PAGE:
(9) Self-generating reputation economy for authors
In the traditional blind peer-review model, where editors secretly choose who does the reviewing, there is very little opportunity for quality control. In most instances, editors are forced to settle for whoever is willing to volunteer to provide a gratuitous review, and no one except the editor has knowledge of the reviewer’s credibility or track record of reviewing quality. With many traditional journals—because of low reviewer incentive—commonly a dozen or more requests are sent before willing reviewers for a manuscript can be arranged, and so they are not the most ‘preferred’—and hence not the best possible—reviewers for judging the quality of the manuscript. In contrast, with the ADPR model, authors have opportunity to seek and arrange review of their papers from the best reviewers and most reputable researchers in their fields—and can also avoid reviewers that the author suspects might be a ‘competitor’ or likely to provide a ‘retaliatory’ review. Editors, in contrast, are usually not sufficiently informed—nor as inclined—to avoid such biased reviewers. Having the endorsement of a top quality, unbiased reviewer/researcher in hand when submitting to a journal (and acknowledged in the published paper) represents strong evidence in support of the paper’s merit. The quality/impact of an article therefore may be judged as much or more by who the acknowledged reviewers are (combined with the article’s citation metrics), than by the impact-factor of the publishing journal. Authors, therefore, will not be inclined to request reviews from close colleagues in order to avoid the perception of cronyism — especially since registered papers must be accompanied by the author’s declaration of no-conflict-of-interest (NCOI), and many editors and readers of published papers tend to know (or can easily discover) the identities of an author’s previous collaborators and close associates.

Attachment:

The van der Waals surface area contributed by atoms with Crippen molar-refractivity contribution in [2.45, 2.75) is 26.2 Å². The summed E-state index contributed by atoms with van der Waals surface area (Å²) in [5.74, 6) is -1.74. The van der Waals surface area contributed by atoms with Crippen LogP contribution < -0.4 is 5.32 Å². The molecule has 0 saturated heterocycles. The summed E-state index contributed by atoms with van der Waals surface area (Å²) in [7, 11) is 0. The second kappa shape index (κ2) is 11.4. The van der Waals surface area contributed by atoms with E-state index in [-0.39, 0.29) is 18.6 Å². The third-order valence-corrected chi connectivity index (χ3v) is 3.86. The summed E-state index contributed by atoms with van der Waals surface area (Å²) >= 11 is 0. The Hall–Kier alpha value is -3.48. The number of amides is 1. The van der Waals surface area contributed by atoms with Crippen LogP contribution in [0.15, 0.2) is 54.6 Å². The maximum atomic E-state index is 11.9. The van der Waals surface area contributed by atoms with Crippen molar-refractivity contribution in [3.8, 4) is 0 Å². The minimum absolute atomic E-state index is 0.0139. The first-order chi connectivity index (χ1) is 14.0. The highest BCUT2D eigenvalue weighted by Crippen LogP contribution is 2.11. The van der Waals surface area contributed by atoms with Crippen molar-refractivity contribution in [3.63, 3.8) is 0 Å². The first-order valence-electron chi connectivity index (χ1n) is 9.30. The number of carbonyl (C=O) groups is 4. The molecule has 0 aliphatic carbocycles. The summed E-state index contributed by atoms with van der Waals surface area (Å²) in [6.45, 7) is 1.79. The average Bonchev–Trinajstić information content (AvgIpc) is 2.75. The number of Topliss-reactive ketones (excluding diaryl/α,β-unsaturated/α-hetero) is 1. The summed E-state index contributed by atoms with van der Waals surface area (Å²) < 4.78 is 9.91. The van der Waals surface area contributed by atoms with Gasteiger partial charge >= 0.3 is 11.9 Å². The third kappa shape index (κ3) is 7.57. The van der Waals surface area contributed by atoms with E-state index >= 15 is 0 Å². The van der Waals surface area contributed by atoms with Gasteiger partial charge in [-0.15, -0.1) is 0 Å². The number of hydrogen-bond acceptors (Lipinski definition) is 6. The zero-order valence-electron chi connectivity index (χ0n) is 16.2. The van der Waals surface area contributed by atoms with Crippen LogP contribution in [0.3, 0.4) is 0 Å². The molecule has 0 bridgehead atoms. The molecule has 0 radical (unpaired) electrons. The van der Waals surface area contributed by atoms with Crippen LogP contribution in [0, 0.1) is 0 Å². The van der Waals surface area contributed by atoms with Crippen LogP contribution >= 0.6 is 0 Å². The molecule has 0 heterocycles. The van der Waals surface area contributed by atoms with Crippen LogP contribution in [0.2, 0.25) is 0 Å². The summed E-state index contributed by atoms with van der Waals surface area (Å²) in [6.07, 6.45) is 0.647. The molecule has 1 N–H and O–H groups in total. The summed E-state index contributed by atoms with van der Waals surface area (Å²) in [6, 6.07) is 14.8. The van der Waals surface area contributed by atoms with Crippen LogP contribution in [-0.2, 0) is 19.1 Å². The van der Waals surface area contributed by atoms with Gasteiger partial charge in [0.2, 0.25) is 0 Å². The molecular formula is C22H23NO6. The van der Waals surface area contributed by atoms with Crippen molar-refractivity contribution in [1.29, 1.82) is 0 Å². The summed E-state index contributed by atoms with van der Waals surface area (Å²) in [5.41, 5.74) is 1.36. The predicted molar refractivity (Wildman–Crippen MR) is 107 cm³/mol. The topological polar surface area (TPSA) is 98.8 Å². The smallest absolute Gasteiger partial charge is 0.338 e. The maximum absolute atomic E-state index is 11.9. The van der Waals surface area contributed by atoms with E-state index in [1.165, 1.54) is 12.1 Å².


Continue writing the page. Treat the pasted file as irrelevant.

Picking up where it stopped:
(10) Paying reviewers for their services puts money back into the hands of front-line researching colleagues rather than into the bank accounts of profit-driven publishers — plus, income earned from one’s own reviewing can be used to pay reviewers for one’s own manuscripts, and also to pay for author fees of open-access journals
Because the ADPR model allows open-access journals to reduce their operating costs, and hence their author fees, this leaves more author funds available to pay for one’s own manuscript reviews; plus, the remaining (reduced) cost for author fees can also be addressed through income earned from paid reviewing. In other words, one can earn enough income as a reviewer to cover both the costs of paying reviewers for one’s own manuscripts, plus the costs of author fees for publishing one’s own papers in open-access electronic journals. This is analogous to how real estate markets work: if financially constrained, you cannot buy a new house without first selling your current house, which in turn requires that the potential buyer (of your house) must first sell his/her house. With the ADPR model, however, there are no analogous real estate agents or lawyers to pay, and hence much of the money needed to support both ADPR and open-access publication is put back into the hands of front-line researchers, rather than into building profits for commercial publishers in the traditional peer-review system. Costs for paying reviewers could also be included as a legitimate line item for budgets in grant applications, just as it is routine to include budget entries for other professional services, e.g. statistical data analyses, molecular genetic lab analyses, soil chemistry lab analyses, English-editing service for non-English speaking researchers, and journal page charges/author fees.